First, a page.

08 February, 2010

Sights from Damascus, Syria

Damascus or Ash'Sham or the Pearl of the East, is old. Very old. It has a long history and is said to be the oldest continuously inhabited city in the world; some say that it has been inhabited, continuously for the last 5,000 years. Conquered by Khalid Ibn Walid in 635, it later became the center of Islam and its seat of power.

A bronze statue of Salah ad-Din Yusuf ibn Ayyub in front of the Damascus Citadel. Unveiled in 1993, it is one of the most noticeable structures in the city. At the height of Al Ayyubi's power, his rule stretched from Syria to Egypt to Yemen.
The city has some of the most hospitable and friendliest people. They are charming and cordial; and always willing to assist. From early morning the city starts bustling with people.
Some say that Damascus has two million people and yet some say six million. In most parts of the city, it is crowded with people. Especially near the Citadel. At times, it can get really frenetic.
Of all places in the city, the most fascinating, most charming and most interesting is the Old City.
Filled with bazaars and alleys; minarets and mosques; and fountain courtyards, street-cart vendors, butcheries and coffeehouses. Tailors and blacksmiths. And grave yards. At times, while walking through these labyrinths of  streets - one feels taken centuries back. And if not careful, it is easy to get lost in the very similar looking, narrow streets. Many houses here look very similar and may look very simple from the outside but inside they are extensively and exquisitely decorated.
Most of the streets in and near the Old City, are filled with all kinds of vendors hawking all kinds of goods: fruits and vegetables; clothes, shoes, cigarettes and many other items.
From early morning to late at night, the streets are noisy with people. These streets, for centuries, have had the same kind of incessant activity. Activity at different periods in its history - by different people, different races, varying cultures and religions.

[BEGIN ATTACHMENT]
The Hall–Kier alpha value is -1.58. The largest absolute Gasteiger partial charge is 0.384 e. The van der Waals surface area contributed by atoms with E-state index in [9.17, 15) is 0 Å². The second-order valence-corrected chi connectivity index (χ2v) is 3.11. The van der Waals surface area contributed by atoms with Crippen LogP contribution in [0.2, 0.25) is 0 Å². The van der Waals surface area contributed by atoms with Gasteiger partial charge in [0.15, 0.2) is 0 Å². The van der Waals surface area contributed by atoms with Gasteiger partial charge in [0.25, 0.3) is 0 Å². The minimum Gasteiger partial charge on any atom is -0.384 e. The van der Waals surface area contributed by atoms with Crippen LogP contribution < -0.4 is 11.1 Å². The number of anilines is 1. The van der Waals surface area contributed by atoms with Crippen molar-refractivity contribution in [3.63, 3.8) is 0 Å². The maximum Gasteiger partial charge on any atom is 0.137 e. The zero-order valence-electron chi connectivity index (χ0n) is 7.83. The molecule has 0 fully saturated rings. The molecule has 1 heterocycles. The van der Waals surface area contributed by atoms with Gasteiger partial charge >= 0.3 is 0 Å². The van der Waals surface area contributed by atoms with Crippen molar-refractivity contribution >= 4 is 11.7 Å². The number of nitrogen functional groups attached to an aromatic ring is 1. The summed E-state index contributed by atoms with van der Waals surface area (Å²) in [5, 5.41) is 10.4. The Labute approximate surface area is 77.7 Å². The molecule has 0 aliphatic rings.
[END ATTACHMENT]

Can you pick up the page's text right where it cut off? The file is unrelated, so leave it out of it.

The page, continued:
No other place in Damascus is as bewitching and unforgettable; and very noisy, as the 500 meters long, world famous Souq Al Hamidiyeh. Filled with people of all kinds. And shop keepers with all kinds of goods, the souq is at times so crowded that it is almost impossible to move or shop. The souq is filled with handicrafts - including embroidery on brocades, souvenirs, silver decoration on copper, carpets;  an extensive variety of ornaments, jewelery shops, halawiyat shops; and restaurants. It is best to take time walking around including in to the narrower back streets. When shopping, bargain hard.
Like many old, great cities - one of the main reasons for Damascus's location and development is the presence of water. The most important river in the city is the Barada, which flows from the Eastern Lebanon Mountains and through the city. After centuries of being used, it is more of a stream and looks overused, dirty and contaminated.
The style and architecture of buildings in the city is a mixture of the old and the new, Arab and European, colonial and indigenous. Roman, Byzantine, Islamic and Ottoman structures are all over. Successive eras have built next to or on top of older ones.
Buildings that look more of Paris or Milan, stand next to old Damascene structures; or Soviet styled, box like houses. All these make the city a unique and very interesting place.
Its main hotels too, reflect this diverseness. Above: the old, plain Damascus International Hotel.
And the new, above: the Prince Al Waleed owned and splendidly built Four Seasons Hotel.
Damascus is a city of gates.
Some, very old.
And walls.
The best place to have a great, spectacular view of the city is to go through the upscale, diplomatic area of the city and its neat, broad boulevards, leafy green parks - and up to Jabal Qassioun. From up there, the view is truly magnificent. Up there, is utterly quiet and serene too. It is also much cooler, greener and cleaner than most of the city. A city that has been gone through by great Prophets and saints; conquerors and dictators; great merchants and explorers; wise men and fools. A city that, from time immemorial, has been at the center of international politics; and it still is. A city, that through out history has been visited and coveted by many. Still, many visit Damascus. And still many covet it.